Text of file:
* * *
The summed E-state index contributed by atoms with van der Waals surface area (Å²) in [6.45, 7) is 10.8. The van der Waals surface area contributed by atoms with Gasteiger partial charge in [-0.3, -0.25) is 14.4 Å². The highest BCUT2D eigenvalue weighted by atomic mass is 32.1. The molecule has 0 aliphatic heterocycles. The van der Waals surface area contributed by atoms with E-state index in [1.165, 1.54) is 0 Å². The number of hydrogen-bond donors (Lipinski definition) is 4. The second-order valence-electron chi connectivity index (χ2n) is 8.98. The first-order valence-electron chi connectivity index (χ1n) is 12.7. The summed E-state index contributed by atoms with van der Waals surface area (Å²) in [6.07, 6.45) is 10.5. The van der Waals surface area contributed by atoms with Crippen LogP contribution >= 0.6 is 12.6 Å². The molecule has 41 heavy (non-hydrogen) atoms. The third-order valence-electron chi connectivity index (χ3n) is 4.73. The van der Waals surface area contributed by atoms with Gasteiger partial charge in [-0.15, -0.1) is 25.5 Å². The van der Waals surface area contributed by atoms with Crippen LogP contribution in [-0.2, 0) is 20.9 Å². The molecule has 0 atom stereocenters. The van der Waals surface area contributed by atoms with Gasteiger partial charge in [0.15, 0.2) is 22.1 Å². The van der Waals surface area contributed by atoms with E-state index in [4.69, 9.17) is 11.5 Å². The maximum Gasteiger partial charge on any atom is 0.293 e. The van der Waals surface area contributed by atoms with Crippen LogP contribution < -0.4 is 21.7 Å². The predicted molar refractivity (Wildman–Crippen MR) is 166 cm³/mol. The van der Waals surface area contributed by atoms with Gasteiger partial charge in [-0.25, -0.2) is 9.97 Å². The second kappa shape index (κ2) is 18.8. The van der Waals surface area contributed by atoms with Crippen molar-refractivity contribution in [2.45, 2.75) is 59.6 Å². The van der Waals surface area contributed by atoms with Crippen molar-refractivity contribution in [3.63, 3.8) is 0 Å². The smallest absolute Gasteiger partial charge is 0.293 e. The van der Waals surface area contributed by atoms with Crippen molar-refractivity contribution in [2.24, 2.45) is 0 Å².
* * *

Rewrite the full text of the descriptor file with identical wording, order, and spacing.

The summed E-state index contributed by atoms with van der Waals surface area (Å²) in [6.45, 7) is 10.8. The van der Waals surface area contributed by atoms with Gasteiger partial charge in [-0.3, -0.25) is 14.4 Å². The highest BCUT2D eigenvalue weighted by atomic mass is 32.1. The molecule has 0 aliphatic heterocycles. The van der Waals surface area contributed by atoms with E-state index in [1.165, 1.54) is 0 Å². The number of hydrogen-bond donors (Lipinski definition) is 4. The second-order valence-electron chi connectivity index (χ2n) is 8.98. The first-order valence-electron chi connectivity index (χ1n) is 12.7. The summed E-state index contributed by atoms with van der Waals surface area (Å²) in [6.07, 6.45) is 10.5. The van der Waals surface area contributed by atoms with Crippen LogP contribution >= 0.6 is 12.6 Å². The molecule has 41 heavy (non-hydrogen) atoms. The third-order valence-electron chi connectivity index (χ3n) is 4.73. The van der Waals surface area contributed by atoms with Gasteiger partial charge in [-0.15, -0.1) is 25.5 Å². The van der Waals surface area contributed by atoms with Crippen LogP contribution in [-0.2, 0) is 20.9 Å². The molecule has 0 atom stereocenters. The van der Waals surface area contributed by atoms with Gasteiger partial charge in [0.15, 0.2) is 22.1 Å². The van der Waals surface area contributed by atoms with E-state index in [4.69, 9.17) is 11.5 Å². The maximum Gasteiger partial charge on any atom is 0.293 e. The van der Waals surface area contributed by atoms with Crippen LogP contribution < -0.4 is 21.7 Å². The predicted molar refractivity (Wildman–Crippen MR) is 166 cm³/mol. The van der Waals surface area contributed by atoms with Gasteiger partial charge in [-0.25, -0.2) is 9.97 Å². The second kappa shape index (κ2) is 18.8. The van der Waals surface area contributed by atoms with Crippen molar-refractivity contribution in [2.45, 2.75) is 59.6 Å². The van der Waals surface area contributed by atoms with Crippen molar-refractivity contribution in [3.63, 3.8) is 0 Å². The smallest absolute Gasteiger partial charge is 0.293 e. The van der Waals surface area contributed by atoms with Crippen molar-refractivity contribution in [2.24, 2.45) is 0 Å².